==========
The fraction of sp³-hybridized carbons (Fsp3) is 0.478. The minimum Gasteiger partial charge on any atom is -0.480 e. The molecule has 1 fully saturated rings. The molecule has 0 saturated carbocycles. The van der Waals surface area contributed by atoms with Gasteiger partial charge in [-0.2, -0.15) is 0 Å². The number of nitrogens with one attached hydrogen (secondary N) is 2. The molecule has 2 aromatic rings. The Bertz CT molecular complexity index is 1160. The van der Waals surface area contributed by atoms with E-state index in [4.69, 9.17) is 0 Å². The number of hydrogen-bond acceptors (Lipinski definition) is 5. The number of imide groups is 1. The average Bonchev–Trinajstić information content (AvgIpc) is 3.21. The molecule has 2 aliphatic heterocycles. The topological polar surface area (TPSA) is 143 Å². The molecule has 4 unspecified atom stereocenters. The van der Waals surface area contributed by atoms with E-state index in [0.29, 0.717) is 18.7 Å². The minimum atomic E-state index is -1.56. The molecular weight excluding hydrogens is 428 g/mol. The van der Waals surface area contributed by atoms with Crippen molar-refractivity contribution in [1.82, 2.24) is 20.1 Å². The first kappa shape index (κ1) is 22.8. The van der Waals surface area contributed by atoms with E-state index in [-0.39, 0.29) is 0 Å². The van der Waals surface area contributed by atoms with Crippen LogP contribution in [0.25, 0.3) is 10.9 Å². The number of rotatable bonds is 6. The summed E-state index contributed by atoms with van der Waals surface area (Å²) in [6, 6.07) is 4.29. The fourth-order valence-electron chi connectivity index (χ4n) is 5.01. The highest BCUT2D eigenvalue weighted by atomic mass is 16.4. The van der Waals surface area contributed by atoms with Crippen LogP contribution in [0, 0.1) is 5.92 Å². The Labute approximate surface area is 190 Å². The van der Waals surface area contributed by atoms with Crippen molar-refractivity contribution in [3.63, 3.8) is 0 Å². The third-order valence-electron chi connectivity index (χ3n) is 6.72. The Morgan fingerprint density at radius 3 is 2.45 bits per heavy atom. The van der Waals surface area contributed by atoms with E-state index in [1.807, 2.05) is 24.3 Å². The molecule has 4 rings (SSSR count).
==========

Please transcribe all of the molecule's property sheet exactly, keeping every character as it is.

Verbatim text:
The fraction of sp³-hybridized carbons (Fsp3) is 0.478. The minimum Gasteiger partial charge on any atom is -0.480 e. The molecule has 1 fully saturated rings. The molecule has 0 saturated carbocycles. The van der Waals surface area contributed by atoms with Gasteiger partial charge in [-0.2, -0.15) is 0 Å². The number of nitrogens with one attached hydrogen (secondary N) is 2. The molecule has 2 aromatic rings. The Bertz CT molecular complexity index is 1160. The van der Waals surface area contributed by atoms with E-state index in [4.69, 9.17) is 0 Å². The number of hydrogen-bond acceptors (Lipinski definition) is 5. The number of imide groups is 1. The average Bonchev–Trinajstić information content (AvgIpc) is 3.21. The molecule has 2 aliphatic heterocycles. The topological polar surface area (TPSA) is 143 Å². The molecule has 4 unspecified atom stereocenters. The van der Waals surface area contributed by atoms with E-state index in [0.29, 0.717) is 18.7 Å². The minimum atomic E-state index is -1.56. The molecular weight excluding hydrogens is 428 g/mol. The van der Waals surface area contributed by atoms with Crippen molar-refractivity contribution in [1.82, 2.24) is 20.1 Å². The first kappa shape index (κ1) is 22.8. The van der Waals surface area contributed by atoms with E-state index in [-0.39, 0.29) is 0 Å². The van der Waals surface area contributed by atoms with Crippen LogP contribution in [0.25, 0.3) is 10.9 Å². The number of rotatable bonds is 6. The summed E-state index contributed by atoms with van der Waals surface area (Å²) in [6, 6.07) is 4.29. The fourth-order valence-electron chi connectivity index (χ4n) is 5.01. The highest BCUT2D eigenvalue weighted by atomic mass is 16.4. The van der Waals surface area contributed by atoms with Crippen LogP contribution in [0, 0.1) is 5.92 Å². The Labute approximate surface area is 190 Å². The van der Waals surface area contributed by atoms with Crippen molar-refractivity contribution in [3.63, 3.8) is 0 Å². The third-order valence-electron chi connectivity index (χ3n) is 6.72. The Morgan fingerprint density at radius 3 is 2.45 bits per heavy atom. The van der Waals surface area contributed by atoms with E-state index in [1.807, 2.05) is 24.3 Å². The molecule has 4 rings (SSSR count).